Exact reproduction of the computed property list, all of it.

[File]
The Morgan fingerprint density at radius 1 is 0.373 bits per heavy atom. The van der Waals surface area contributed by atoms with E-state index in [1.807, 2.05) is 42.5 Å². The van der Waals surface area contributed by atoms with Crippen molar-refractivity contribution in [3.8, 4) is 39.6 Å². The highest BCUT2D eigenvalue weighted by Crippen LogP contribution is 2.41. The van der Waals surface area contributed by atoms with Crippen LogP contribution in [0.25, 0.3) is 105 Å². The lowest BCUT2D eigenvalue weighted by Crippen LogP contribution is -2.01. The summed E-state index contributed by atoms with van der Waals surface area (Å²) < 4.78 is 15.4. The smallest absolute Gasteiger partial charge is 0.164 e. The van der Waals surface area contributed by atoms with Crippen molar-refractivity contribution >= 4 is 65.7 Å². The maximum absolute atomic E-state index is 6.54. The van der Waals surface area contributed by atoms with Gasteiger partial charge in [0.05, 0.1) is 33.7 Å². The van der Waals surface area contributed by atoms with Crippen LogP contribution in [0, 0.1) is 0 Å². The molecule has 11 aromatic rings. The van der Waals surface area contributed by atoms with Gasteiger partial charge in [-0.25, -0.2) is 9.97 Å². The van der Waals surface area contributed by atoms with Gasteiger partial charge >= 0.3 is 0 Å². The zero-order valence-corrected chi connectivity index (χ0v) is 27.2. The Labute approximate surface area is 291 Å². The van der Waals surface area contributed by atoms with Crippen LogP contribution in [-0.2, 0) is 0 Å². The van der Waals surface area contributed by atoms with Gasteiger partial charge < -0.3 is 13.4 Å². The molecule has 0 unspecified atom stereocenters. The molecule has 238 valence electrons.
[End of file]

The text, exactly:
The Morgan fingerprint density at radius 1 is 0.373 bits per heavy atom. The van der Waals surface area contributed by atoms with E-state index in [1.807, 2.05) is 42.5 Å². The van der Waals surface area contributed by atoms with Crippen molar-refractivity contribution in [3.8, 4) is 39.6 Å². The highest BCUT2D eigenvalue weighted by Crippen LogP contribution is 2.41. The van der Waals surface area contributed by atoms with Crippen LogP contribution in [0.25, 0.3) is 105 Å². The lowest BCUT2D eigenvalue weighted by Crippen LogP contribution is -2.01. The summed E-state index contributed by atoms with van der Waals surface area (Å²) < 4.78 is 15.4. The smallest absolute Gasteiger partial charge is 0.164 e. The van der Waals surface area contributed by atoms with Crippen molar-refractivity contribution >= 4 is 65.7 Å². The maximum absolute atomic E-state index is 6.54. The van der Waals surface area contributed by atoms with Gasteiger partial charge in [0.05, 0.1) is 33.7 Å². The van der Waals surface area contributed by atoms with Crippen LogP contribution in [0, 0.1) is 0 Å². The molecule has 11 aromatic rings. The van der Waals surface area contributed by atoms with Gasteiger partial charge in [-0.25, -0.2) is 9.97 Å². The van der Waals surface area contributed by atoms with Gasteiger partial charge >= 0.3 is 0 Å². The zero-order valence-corrected chi connectivity index (χ0v) is 27.2. The Labute approximate surface area is 291 Å². The van der Waals surface area contributed by atoms with Crippen LogP contribution in [-0.2, 0) is 0 Å². The van der Waals surface area contributed by atoms with Gasteiger partial charge < -0.3 is 13.4 Å². The molecule has 0 unspecified atom stereocenters. The molecule has 238 valence electrons.